The Latest: Barr declines to agree on treason claim

Attorney General William Barr is declining to agree with President Donald Trump's assertion that senior FBI officials were engaged in treason when they investigated whether Trump's campaign was coordinating with Russia

9:10 a.m.

In an interview broadcast Friday on "CBS This Morning," Barr said there is a "very specific criteria" to satisfy the legal definition of treason and those conditions were not met.

Last week, Trump tweeted that the investigation into his campaign amounted to treason.

Treason only occurs when a U.S. citizen, or a non-citizen on U.S. territory, wages war against the country or provides material support to a declared enemy of the United States. Nothing of that sort has been alleged.

Though Barr didn't agree with Trump's assertion, he did fault what he said was biased decision-making by a "small group at the top" of the FBI.

Barr said unnamed senior FBI officials fell into the trap of thinking they're acting in the best interests of the country when in reality, "what they're doing is really antithetical to the democratic system."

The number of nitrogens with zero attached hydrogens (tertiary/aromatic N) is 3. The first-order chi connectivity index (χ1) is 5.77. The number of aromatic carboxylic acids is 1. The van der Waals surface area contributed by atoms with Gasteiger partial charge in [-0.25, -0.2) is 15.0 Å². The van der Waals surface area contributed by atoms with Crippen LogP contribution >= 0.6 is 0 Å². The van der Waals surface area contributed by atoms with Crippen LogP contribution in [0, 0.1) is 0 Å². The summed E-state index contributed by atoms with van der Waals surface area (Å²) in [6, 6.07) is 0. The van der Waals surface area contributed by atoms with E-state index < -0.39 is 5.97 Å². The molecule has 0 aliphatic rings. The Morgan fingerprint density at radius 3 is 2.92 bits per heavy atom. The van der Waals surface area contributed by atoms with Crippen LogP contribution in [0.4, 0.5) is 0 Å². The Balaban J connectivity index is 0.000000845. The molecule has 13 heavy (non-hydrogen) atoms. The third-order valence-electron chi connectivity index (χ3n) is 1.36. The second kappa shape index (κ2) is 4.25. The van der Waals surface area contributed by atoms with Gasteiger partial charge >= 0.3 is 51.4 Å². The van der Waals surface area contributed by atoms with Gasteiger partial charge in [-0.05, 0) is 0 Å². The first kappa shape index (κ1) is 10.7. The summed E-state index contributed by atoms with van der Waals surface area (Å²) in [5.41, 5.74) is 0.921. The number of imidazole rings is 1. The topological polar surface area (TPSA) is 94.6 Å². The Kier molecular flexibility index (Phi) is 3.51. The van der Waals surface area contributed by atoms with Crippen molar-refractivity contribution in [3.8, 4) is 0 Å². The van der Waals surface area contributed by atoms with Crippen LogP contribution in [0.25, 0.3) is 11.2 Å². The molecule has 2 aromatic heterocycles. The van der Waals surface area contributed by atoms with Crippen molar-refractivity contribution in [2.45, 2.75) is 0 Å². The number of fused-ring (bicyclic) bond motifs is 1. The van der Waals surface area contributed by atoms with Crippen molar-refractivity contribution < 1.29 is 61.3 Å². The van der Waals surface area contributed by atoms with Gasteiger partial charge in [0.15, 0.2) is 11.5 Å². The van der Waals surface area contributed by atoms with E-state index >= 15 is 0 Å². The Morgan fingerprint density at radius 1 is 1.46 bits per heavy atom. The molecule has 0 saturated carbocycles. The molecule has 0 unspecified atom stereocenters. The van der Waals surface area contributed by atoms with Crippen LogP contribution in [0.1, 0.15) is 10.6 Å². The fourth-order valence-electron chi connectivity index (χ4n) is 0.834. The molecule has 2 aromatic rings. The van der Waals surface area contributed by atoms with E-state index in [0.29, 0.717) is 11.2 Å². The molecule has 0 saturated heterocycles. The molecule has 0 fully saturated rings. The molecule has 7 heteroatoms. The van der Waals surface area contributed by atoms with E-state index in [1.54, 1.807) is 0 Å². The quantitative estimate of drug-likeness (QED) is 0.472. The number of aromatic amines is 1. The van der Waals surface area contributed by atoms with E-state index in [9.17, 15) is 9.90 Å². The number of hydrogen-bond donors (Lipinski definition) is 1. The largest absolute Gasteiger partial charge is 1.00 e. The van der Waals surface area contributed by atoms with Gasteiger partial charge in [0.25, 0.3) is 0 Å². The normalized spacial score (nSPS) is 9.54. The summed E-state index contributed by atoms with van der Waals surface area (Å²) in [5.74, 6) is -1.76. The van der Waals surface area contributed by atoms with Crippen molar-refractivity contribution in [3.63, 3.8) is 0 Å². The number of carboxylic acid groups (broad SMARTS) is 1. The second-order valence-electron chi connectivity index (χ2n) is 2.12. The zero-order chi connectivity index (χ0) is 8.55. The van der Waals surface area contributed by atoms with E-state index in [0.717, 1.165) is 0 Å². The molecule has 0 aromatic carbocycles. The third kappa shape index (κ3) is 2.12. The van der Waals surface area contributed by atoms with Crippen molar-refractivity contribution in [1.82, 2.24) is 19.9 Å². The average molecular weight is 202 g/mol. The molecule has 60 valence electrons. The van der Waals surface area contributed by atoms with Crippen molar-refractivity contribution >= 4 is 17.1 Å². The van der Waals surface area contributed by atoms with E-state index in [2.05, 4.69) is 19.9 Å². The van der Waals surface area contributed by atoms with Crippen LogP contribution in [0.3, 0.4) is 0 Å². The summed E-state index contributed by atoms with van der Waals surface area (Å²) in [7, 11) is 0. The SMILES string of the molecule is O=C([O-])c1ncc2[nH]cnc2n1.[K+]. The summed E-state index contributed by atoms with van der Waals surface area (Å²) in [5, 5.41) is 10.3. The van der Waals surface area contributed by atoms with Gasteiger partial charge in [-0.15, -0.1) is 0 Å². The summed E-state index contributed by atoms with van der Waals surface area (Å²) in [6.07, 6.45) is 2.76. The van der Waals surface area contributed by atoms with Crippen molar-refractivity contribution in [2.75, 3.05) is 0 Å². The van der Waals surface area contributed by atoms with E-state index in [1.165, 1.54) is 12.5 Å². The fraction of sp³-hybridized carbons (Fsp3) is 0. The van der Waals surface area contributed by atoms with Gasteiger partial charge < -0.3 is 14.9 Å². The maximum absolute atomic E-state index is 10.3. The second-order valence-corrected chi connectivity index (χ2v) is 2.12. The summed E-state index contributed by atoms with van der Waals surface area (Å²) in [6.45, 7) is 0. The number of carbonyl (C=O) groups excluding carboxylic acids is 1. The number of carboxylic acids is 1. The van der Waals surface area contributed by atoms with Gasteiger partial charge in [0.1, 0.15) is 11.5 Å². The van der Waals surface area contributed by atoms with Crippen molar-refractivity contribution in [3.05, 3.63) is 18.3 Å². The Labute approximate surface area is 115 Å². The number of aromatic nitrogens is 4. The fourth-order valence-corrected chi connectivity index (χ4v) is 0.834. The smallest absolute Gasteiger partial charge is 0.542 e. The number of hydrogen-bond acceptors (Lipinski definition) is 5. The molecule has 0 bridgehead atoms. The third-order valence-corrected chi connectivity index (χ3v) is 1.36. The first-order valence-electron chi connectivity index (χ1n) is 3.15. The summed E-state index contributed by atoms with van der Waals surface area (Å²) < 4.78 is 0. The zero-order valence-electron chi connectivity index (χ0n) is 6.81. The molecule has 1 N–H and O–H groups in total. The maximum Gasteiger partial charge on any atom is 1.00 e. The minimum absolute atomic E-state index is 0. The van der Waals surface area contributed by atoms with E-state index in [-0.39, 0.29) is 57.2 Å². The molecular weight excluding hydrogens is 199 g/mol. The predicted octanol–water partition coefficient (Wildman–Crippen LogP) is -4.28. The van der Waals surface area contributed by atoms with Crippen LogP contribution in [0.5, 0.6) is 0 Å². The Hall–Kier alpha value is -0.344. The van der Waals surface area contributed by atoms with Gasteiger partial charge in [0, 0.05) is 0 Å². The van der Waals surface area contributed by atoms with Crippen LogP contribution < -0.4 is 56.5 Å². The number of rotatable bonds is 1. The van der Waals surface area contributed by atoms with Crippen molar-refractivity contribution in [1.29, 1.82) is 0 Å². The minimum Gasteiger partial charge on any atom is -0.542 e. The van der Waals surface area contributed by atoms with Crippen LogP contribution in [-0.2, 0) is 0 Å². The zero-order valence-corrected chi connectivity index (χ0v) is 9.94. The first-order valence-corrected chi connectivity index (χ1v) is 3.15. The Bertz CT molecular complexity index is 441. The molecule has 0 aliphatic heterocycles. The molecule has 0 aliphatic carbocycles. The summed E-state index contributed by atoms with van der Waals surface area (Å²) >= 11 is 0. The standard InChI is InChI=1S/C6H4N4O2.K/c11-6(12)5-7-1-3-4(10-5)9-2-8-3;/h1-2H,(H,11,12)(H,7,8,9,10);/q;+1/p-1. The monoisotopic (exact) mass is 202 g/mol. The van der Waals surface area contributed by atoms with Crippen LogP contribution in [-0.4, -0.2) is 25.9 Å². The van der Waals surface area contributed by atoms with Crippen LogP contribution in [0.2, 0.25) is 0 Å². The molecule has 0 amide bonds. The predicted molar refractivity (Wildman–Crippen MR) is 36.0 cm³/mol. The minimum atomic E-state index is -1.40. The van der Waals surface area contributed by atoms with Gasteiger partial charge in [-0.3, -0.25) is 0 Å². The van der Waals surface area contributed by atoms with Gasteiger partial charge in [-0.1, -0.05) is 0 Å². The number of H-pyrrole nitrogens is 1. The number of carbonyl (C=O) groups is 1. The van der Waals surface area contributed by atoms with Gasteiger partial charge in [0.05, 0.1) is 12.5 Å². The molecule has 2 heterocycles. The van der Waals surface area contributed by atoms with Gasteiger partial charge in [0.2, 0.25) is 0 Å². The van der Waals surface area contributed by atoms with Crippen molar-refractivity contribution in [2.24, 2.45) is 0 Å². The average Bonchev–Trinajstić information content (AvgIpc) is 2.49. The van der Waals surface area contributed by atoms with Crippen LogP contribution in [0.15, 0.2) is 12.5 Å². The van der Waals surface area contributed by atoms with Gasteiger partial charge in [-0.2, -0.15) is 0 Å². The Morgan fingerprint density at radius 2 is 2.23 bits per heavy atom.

8 a.m.

In an interview broadcast Friday on "CBS This Morning," Barr said he was "just trying to state the bottom line."

Critics have accused Barr of spinning the report's findings to favor President Donald Trump. In a public statement earlier this week, Mueller pointedly denied that his investigation exonerated Trump of wrongdoing. Mueller said that if he "had had confidence that the president clearly did not commit a crime," the report would have said so.

Mueller said Justice Department policy prevented charging the president with a crime.

Barr, in the CBS interview, said he disagreed with Mueller's assessment that the evidence didn't exonerate Trump. He said that Mueller "could have reached a decision as to whether it was criminal activity."


2:11 a.m.

President Donald Trump is expressing his displeasure with special counsel Robert Mueller's motives after Mueller blunt dismissal of Trump's repeated claims that the Russia investigation had cleared him of obstructing justice.

The president also offered mixed messages on Russia's efforts to help him defeat Democrat Hillary Clinton in the 2016 campaign. Early in the day, Trump tweeted he had "nothing to do with Russia helping me get elected."

That was the first time he seemed to acknowledge that Russia tried to help his campaign. Then on the White House South Lawn, Trump told reporters: "Russia did not help me get elected." He said he got himself elected.